Dr. Guy-Sheftall, previous President of the National Women’s Studies Association, has published a number of texts within African American and Women’s Studies which include the first anthology on Black women’s literature, Sturdy Black Bridges: Visions of Black Women in Literature (Doubleday, 1979). She has been involved in a number of advocacy organizations which include the National Black Women’s Health Project, the National Council for Research on Women, and the National Coalition of 100 Black Women. As Director of Spelman’s Women’s Center, she has also been involved with student activism around a broad range of social justice issues, including reproductive rights and violence against women. At Emory University’s Institute for Women’s Studies and Spelman College, she teaches women’s studies courses that center feminist theory and global Black Feminisms.
The Feminisms, Genders, and Sexualities (FGS) research workshop is holding its first informal meet and greet this Wednesday, September 11 from 4-4:45pm in the 6th floor conference room, Wells Hall C607. We’ll introduce ourselves and the workshop, discuss upcoming events over the 2019/2020 academic year, and have some snacks and coffee. If you’re interested in intersectional feminism and LGBT+ studies (or are just curious!), we’d love to have you. We’re looking forward to two semesters of productive discussions, fun activities, engaging lectures, and collaborations with other fantastic workshops here at MSU. If you have any questions, please email me (email@example.com) or Bruno Ford (firstname.lastname@example.org).
HIVES will be meeting for the first official time on September 12, 2019 in room C607 of Wells Hall (619 Red Cedar Road, East Lansing, MI 48824). This meeting will be primarily to introduce HIVES guiding questions, discuss the trajectory of the workshop for the year, and nourish our bodyminds with pizza and discussion. We would like to begin the buzz of conversation with a discussion of texts and videos, available here, that present some nodes for future engagement. Finally, we will be revealing our fall keynote speaker at the meeting!
This and all future HIVES meetings are open to the public, including but certainly not limited to: students, non-students, artists, curious parties, larvae, comic-lovers, poets, and all others. Please feel welcome to circulate the poster above which has been formatted to be accessible to screen readers. Please fill out this google form if you plan to attend in order to share your preferences and needs for refreshments and access.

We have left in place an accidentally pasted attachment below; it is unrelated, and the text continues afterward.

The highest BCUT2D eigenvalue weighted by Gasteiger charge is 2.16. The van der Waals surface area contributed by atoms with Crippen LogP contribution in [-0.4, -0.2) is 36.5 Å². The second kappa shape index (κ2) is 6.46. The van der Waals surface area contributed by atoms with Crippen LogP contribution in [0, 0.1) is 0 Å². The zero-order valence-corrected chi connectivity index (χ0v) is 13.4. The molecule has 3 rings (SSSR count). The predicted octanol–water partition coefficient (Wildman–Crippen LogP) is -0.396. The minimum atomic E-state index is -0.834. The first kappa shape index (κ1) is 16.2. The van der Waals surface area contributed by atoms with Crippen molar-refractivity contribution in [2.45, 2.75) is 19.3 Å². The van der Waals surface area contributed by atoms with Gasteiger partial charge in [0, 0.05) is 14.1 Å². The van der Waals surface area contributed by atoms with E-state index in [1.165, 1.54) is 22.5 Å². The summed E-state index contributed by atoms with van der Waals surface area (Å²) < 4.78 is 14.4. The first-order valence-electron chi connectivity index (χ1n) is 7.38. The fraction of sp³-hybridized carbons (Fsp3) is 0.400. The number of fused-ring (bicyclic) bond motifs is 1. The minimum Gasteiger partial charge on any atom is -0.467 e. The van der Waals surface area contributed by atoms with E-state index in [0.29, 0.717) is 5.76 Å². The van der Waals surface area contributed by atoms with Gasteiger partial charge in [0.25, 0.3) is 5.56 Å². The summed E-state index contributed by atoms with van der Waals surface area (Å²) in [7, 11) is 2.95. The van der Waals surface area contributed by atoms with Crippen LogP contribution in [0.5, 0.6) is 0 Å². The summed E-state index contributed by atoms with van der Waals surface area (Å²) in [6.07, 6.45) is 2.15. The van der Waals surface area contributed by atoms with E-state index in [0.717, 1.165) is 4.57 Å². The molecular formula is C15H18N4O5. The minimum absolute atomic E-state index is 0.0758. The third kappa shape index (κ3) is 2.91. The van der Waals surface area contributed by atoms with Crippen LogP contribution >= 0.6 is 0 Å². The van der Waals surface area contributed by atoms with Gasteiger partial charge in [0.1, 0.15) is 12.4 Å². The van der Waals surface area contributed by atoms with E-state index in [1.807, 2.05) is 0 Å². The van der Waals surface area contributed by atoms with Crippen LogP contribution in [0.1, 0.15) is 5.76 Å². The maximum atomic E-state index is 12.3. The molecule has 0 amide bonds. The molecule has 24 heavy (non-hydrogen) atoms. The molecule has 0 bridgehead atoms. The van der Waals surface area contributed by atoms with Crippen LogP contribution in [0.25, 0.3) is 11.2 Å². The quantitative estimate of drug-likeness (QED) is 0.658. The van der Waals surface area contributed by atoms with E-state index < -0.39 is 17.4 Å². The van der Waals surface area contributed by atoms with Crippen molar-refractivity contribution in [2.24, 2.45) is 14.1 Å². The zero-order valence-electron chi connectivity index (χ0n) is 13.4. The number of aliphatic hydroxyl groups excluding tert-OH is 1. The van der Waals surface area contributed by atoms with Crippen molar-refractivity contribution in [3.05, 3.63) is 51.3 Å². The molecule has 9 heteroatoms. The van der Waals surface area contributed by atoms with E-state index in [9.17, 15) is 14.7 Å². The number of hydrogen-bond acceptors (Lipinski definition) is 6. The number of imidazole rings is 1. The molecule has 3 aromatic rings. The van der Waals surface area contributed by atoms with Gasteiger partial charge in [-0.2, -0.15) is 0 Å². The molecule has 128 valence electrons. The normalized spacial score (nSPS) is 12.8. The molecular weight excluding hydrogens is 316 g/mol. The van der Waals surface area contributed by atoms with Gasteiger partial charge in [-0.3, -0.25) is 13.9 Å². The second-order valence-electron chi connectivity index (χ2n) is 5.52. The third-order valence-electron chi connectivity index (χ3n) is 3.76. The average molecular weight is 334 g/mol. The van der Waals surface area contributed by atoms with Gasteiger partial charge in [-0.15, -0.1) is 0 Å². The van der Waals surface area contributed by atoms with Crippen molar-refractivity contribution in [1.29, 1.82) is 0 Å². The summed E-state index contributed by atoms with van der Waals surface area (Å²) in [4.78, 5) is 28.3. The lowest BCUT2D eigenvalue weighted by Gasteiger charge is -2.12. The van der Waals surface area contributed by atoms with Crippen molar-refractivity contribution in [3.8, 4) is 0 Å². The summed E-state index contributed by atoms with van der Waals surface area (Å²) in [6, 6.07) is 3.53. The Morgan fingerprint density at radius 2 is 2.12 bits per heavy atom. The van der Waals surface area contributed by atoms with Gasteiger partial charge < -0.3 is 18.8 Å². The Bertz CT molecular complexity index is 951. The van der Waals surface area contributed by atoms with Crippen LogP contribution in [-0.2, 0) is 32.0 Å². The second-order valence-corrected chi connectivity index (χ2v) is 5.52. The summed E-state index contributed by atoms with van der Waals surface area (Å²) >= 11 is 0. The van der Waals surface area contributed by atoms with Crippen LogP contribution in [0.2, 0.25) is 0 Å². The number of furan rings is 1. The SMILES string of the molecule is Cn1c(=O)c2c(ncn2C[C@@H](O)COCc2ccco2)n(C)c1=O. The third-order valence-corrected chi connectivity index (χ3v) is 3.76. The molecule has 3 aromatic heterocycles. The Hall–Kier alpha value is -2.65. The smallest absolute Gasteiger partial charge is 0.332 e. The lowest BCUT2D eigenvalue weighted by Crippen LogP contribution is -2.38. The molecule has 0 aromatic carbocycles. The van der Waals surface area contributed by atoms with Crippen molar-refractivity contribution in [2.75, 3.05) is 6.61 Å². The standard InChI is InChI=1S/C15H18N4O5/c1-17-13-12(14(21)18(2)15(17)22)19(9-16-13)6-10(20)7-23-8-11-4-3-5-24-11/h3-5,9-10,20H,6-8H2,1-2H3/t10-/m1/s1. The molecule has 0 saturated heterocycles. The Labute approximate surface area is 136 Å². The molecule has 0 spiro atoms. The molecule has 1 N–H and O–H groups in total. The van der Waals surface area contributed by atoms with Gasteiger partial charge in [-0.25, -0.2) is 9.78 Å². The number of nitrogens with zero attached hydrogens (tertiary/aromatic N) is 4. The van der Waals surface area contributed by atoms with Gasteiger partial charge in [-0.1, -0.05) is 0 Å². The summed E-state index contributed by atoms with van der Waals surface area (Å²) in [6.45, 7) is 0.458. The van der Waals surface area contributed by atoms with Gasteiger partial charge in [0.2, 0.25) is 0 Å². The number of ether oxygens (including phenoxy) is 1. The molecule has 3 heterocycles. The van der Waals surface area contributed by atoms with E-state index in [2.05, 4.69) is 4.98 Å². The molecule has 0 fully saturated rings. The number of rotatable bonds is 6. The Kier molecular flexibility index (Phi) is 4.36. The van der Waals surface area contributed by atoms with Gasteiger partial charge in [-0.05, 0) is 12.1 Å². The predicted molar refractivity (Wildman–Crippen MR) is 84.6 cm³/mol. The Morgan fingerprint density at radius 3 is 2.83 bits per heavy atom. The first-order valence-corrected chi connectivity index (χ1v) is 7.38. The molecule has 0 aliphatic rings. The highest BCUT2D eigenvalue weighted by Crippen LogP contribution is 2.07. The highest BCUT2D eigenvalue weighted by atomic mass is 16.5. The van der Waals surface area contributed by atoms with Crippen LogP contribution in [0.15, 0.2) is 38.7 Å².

HIVES is an ongoing scholarly, artistic, and communal organization dedicated to developing an understanding of the ways in which matter and beings function in interdependent networks. This research workshop seeks to create a generative space for conversations at the intersections of disability studies and animal studies in popular culture. In his book Brilliant Imperfection, Eli Clare emphasizes how “White Western culture goes to extraordinary lengths to deny the vital relationships between water and stone, plant and animal, human and nonhuman, as well as the utter reliance of human upon human” (Clare 136). Clare offers the disability studies notion of interdependence as a way to undo fantastical narratives of independence and the individual. HIVES is an engagement with hiveminds, relationality, and interdependence across and within animal/human divides. This research workshop draws on popular culture in the form of novels, films, and video games and theory from disability studies to critical race theory to queer studies to animal studies in order to think through disrupting white western denials of interdependence. We are guided by the questions: what are the potentials and pitfalls of the overlap between disability and animal studies? what forms of inter-reliance arise from lived disabled existence and/or representations of disabled characters in popular culture? what does (and does not) separate animals and humans? what frictions exist in turning to animal studies to find alternate conceptions of relational being?
Did you know anxiety is now widely reported to be the number one challenge for college students? Little wonder, with all the stressors today! In one recent study, 97% of students reported technological distractions in and beyond the classroom. In this series of three one-hour workshops, you’ll learn and start to use practical techniques for mastering anxiety and distraction.
Secular Meditation Workshops: How Not to React
Thursday October, 10th, 2019 7 p.m H
300 Human Ecology Building, 1st Floor Seminar Room
The Department of English MUSE Scholars Program presents a lecture by Dr. Omaris Z. Zamora, “Delectable Complicities From El Ni’ E: AfroLatinx Feminisms of Cardi B & La Bella Chanel.” Dr. Zamora is assistant professor of Afro-Latinx Studies at Rutgers University. Her book project, AfroLatina (Trance)formations: Poetics of Black Embodied Archives and Feminist Epistemologies, engages the theoretical formation of AfroLatina feminist epistemologies through an analysis of transnational Dominican women’s narratives in literature and performance. As a spoken-word poet she fuses her poetry with her scholarly work as a way of contributing to a black poetic approach to literature and cultural studies.
Please join us Thursday, October 17th at 4:30pm in Wells Hall room B243.